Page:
• Michigan Consumer Sentiment Index expected to be little changed in May
  • Confidence has stabilized after first quarter volatility
  • The strong employment market, rising wages and economic growth support outlook

The University of Michigan will release its preliminary Survey of Consumers for May on Friday May 17th at 8:30 am EDT, 12:30 pm GMT. The poll comprises three indexes--the Index of Consumer Sentiment, the Index of Current Economic Conditions and the Index of Consumer Expectations. Each release is revised once. The survey began in 1978.


The Consumer Sentiment Index is expected to rise to 97.5 in May from 97.2 in April. The Current Conditions Index is predicted to edge lower to 112.2 from 112.3 in April. The Expectations Index will drop to 86.8 in May from 87.4 

Consumer sentiment and the underlying economy

American consumer optimism has returned to its range of the last two years after the volatility surrounding the government partial closure in January.

Since the election of 2016 the Michigan Index has ranged between 93.1 and 102.0 with the one exception of the January 2019 shutdown dip to 90.7.  The three post-closure reading 95.5 in February, 97.8 in March and 96.9 in April are in the middle of that spread.


It is not surprising that sentiment regained form quickly.  Rising real wages and the proliferating job market have more import for most households than political theater in Washington. Extensive press coverage of the shutdown left a brief mark on sentiment in January, but it was of no lasting significance on consumers’ attitudes or the economic life of the country.

Payrolls have returned to trend following the February drop to 56,000. March produced 189,000 new jobs and April 263,000. The 12-month moving average completed a year above 200,000 monthly positions.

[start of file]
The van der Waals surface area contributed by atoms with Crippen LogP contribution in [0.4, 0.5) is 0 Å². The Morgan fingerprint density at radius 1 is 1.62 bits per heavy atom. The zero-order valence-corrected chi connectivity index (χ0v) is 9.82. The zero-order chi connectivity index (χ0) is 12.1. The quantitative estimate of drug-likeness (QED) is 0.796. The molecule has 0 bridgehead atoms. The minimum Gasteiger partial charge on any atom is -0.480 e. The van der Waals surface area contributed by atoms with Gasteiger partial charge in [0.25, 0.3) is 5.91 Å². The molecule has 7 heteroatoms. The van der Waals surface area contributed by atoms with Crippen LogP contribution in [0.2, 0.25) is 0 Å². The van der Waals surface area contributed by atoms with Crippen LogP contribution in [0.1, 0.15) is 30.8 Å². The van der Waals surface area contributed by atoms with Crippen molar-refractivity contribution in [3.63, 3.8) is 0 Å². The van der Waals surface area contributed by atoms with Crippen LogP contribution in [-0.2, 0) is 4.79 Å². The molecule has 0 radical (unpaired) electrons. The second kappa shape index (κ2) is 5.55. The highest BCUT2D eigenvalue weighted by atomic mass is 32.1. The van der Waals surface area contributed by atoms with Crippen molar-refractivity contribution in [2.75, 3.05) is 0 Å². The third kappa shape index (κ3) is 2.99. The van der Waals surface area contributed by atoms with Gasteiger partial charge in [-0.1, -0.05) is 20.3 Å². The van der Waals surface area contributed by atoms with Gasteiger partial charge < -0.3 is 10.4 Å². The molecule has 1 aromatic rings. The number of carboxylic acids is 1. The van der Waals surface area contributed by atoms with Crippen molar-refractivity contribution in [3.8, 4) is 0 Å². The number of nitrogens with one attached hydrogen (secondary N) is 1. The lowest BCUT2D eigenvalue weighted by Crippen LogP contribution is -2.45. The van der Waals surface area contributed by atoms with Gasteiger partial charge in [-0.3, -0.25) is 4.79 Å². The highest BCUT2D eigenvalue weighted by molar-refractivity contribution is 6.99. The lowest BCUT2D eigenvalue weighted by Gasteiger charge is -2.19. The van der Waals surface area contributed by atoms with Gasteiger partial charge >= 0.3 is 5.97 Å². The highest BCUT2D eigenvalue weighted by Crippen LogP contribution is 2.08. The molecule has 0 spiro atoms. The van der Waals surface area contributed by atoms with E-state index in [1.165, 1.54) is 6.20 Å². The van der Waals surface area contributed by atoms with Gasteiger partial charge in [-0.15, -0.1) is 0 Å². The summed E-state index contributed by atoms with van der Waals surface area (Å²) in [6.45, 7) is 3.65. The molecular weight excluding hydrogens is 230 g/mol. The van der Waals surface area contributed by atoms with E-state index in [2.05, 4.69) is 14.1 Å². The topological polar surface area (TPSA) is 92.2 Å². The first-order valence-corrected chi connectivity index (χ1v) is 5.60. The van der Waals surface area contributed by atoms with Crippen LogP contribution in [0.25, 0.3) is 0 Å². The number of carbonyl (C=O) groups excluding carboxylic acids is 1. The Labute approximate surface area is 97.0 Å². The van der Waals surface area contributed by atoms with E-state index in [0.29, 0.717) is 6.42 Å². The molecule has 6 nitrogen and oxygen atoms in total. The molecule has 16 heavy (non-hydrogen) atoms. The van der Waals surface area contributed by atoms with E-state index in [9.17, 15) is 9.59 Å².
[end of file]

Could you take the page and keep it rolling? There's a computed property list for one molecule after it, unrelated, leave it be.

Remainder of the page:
Of equal or greater importance has been the jump in real wages brought about by the rise in hourly compensation and the drop in inflation.


The unemployment rate of 3.6% and initial jobless claims at 212,250 in the latest week, both at 50 year lows, confirm what most American sense or experience. It is the best labor market in a generation.


The US trade dispute with China has been running for almost 18 months and has had no discernable impact on consumer attitudes. The recent escalation is not yet two weeks old and though it would not have had time to work its way into the economic outlook it is doubtful, based on past performance, it will make any difference.

American eyes are firmly fixed at home and they like what they see.

When the survey asked about the longer term financial outlook, “60% reported in the April survey that they expected to be better off financially over the next five years. This was the highest proportion ever recorded, although the question was only asked sporadically from 1979 to 1985 and then consistently from 2011 onwards,” according to the statement of the Surveys of Consumers chief economist, Richard Curtin accompanying the April release.





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